Home / Articles / Entering the Old “Great Game” in Central Asia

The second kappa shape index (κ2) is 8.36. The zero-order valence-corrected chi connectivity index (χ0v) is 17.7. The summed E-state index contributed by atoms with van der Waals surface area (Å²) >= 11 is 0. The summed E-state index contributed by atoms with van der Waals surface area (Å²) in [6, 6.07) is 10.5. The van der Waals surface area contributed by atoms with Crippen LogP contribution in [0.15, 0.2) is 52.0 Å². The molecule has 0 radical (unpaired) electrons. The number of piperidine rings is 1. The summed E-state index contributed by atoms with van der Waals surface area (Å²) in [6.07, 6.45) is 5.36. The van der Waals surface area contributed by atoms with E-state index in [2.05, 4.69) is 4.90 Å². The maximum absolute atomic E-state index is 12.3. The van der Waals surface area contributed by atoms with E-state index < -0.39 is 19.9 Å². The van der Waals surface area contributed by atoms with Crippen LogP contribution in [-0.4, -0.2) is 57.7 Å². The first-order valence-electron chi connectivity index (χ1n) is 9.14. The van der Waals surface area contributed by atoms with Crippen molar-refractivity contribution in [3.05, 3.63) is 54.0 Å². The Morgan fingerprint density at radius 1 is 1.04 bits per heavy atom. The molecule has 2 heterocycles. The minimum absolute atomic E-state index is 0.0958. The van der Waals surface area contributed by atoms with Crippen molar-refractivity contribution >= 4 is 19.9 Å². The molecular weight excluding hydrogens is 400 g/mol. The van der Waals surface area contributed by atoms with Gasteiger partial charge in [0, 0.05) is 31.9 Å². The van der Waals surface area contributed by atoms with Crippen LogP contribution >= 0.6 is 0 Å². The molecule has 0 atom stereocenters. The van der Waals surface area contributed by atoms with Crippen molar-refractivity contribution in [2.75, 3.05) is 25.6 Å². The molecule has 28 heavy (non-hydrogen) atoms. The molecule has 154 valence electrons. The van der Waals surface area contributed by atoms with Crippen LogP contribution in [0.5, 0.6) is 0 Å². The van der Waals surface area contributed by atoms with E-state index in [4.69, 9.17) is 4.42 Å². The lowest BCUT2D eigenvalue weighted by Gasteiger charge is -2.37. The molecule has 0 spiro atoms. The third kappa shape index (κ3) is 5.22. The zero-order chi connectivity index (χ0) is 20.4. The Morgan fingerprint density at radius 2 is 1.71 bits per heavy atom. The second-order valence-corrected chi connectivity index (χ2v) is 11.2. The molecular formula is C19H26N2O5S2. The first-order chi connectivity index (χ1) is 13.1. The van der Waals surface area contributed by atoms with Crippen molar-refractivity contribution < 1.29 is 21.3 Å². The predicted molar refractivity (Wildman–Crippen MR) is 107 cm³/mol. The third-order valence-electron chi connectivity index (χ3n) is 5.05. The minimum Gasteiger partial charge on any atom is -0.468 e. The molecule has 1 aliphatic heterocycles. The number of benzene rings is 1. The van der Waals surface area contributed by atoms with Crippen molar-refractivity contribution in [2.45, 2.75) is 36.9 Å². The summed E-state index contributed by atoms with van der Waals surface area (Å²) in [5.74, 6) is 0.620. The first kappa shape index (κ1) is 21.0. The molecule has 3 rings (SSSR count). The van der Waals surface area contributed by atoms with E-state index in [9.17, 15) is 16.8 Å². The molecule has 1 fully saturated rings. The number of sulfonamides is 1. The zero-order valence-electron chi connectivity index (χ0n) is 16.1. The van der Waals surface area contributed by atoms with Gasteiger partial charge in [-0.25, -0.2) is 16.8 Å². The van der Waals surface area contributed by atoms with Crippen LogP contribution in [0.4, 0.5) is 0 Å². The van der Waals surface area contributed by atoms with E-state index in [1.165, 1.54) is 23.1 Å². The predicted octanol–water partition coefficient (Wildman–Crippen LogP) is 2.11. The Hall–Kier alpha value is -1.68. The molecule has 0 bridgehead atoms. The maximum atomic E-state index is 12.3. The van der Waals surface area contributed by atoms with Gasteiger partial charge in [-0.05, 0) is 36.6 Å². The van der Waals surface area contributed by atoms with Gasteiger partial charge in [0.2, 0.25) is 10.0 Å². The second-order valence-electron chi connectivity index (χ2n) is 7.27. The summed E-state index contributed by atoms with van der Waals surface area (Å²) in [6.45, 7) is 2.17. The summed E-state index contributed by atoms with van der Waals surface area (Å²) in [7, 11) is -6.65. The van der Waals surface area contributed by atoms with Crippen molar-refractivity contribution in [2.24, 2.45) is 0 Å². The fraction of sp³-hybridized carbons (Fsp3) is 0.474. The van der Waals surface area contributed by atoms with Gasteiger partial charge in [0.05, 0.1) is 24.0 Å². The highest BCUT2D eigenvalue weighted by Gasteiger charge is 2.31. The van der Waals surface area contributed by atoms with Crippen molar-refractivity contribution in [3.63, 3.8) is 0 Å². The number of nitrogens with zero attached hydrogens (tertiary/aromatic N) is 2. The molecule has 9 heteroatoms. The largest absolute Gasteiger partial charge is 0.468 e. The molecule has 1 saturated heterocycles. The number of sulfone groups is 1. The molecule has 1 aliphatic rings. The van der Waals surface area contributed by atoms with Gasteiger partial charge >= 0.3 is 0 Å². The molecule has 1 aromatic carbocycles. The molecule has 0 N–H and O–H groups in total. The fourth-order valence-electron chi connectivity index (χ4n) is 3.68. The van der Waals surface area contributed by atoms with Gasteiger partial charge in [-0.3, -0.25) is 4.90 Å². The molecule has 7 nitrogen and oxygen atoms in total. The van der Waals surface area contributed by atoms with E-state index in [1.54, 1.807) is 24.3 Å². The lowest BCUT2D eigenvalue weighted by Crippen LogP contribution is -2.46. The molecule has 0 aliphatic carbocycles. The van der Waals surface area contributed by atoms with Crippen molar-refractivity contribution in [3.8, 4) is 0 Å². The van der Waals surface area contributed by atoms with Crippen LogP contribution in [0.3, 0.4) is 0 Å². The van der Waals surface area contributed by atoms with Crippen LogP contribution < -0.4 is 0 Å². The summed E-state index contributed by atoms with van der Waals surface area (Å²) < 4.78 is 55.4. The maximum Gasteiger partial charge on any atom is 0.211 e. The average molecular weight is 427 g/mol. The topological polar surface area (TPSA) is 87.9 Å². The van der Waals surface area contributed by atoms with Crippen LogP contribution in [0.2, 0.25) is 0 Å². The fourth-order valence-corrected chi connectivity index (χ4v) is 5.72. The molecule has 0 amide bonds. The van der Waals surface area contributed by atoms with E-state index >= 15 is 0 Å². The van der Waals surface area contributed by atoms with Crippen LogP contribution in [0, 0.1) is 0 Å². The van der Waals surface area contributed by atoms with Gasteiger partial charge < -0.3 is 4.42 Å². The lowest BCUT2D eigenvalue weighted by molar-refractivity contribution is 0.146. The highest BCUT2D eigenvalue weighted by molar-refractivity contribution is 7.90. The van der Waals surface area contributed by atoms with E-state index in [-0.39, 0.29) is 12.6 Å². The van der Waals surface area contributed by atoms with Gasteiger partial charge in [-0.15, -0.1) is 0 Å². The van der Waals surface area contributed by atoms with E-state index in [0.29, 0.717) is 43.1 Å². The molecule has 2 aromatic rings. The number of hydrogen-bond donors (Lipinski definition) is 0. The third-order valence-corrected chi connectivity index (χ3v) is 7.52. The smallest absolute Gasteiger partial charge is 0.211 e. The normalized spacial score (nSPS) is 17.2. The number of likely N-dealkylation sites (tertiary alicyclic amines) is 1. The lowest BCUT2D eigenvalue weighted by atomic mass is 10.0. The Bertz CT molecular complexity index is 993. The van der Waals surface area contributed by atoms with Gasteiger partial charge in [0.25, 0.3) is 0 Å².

The term “great game” was originally coined by Rudyard Kipling to label the nineteenth-century Anglo-Russian rivalry for hegemony in Central Asia. Since the demise of the USSR, the term has been used liberally by observers of the region to describe the great powers’ various endeavors, ranging from military ventures to mere competition for natural resources, to fill the strategic void in a region now seeing new intimations of Islamist violence. After the Afghanistan campaign, Washington is entering the great game in its more precarious phase without any pronounced doctrine. Few scholars have endeavored to explain what specifically Central Asia is today and what the United States’ policy toward it should be.